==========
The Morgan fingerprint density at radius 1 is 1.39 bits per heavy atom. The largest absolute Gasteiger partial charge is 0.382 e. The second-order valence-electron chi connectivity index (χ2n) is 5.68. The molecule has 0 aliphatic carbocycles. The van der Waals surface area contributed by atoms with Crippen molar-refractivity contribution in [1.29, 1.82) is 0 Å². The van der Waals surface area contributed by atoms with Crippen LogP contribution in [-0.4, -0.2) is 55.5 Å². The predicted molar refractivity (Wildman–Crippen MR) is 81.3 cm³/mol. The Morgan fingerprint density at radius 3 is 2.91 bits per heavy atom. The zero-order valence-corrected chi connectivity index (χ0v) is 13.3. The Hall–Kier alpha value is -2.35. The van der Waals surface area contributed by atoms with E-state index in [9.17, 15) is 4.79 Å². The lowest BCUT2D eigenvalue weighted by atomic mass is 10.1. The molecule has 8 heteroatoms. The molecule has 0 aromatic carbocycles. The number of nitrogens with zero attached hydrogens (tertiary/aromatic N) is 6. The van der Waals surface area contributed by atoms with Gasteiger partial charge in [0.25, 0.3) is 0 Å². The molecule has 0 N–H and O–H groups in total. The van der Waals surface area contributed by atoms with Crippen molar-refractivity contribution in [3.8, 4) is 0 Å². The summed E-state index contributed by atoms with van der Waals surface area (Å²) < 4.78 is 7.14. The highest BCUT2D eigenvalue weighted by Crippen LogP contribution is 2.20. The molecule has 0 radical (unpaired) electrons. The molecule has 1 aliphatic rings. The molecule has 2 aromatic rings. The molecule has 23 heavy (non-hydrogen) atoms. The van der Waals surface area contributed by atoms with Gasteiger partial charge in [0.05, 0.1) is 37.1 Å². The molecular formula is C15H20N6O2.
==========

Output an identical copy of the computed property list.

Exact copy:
The Morgan fingerprint density at radius 1 is 1.39 bits per heavy atom. The largest absolute Gasteiger partial charge is 0.382 e. The second-order valence-electron chi connectivity index (χ2n) is 5.68. The molecule has 0 aliphatic carbocycles. The van der Waals surface area contributed by atoms with Crippen molar-refractivity contribution in [1.29, 1.82) is 0 Å². The van der Waals surface area contributed by atoms with Crippen LogP contribution in [-0.4, -0.2) is 55.5 Å². The predicted molar refractivity (Wildman–Crippen MR) is 81.3 cm³/mol. The Morgan fingerprint density at radius 3 is 2.91 bits per heavy atom. The zero-order valence-corrected chi connectivity index (χ0v) is 13.3. The Hall–Kier alpha value is -2.35. The van der Waals surface area contributed by atoms with E-state index in [9.17, 15) is 4.79 Å². The lowest BCUT2D eigenvalue weighted by atomic mass is 10.1. The molecule has 8 heteroatoms. The molecule has 0 aromatic carbocycles. The number of nitrogens with zero attached hydrogens (tertiary/aromatic N) is 6. The van der Waals surface area contributed by atoms with Gasteiger partial charge in [0.25, 0.3) is 0 Å². The molecule has 0 N–H and O–H groups in total. The van der Waals surface area contributed by atoms with Crippen molar-refractivity contribution in [3.8, 4) is 0 Å². The summed E-state index contributed by atoms with van der Waals surface area (Å²) < 4.78 is 7.14. The highest BCUT2D eigenvalue weighted by Crippen LogP contribution is 2.20. The molecule has 0 radical (unpaired) electrons. The molecule has 1 aliphatic rings. The molecule has 2 aromatic rings. The molecule has 23 heavy (non-hydrogen) atoms. The van der Waals surface area contributed by atoms with Gasteiger partial charge in [0.05, 0.1) is 37.1 Å². The molecular formula is C15H20N6O2.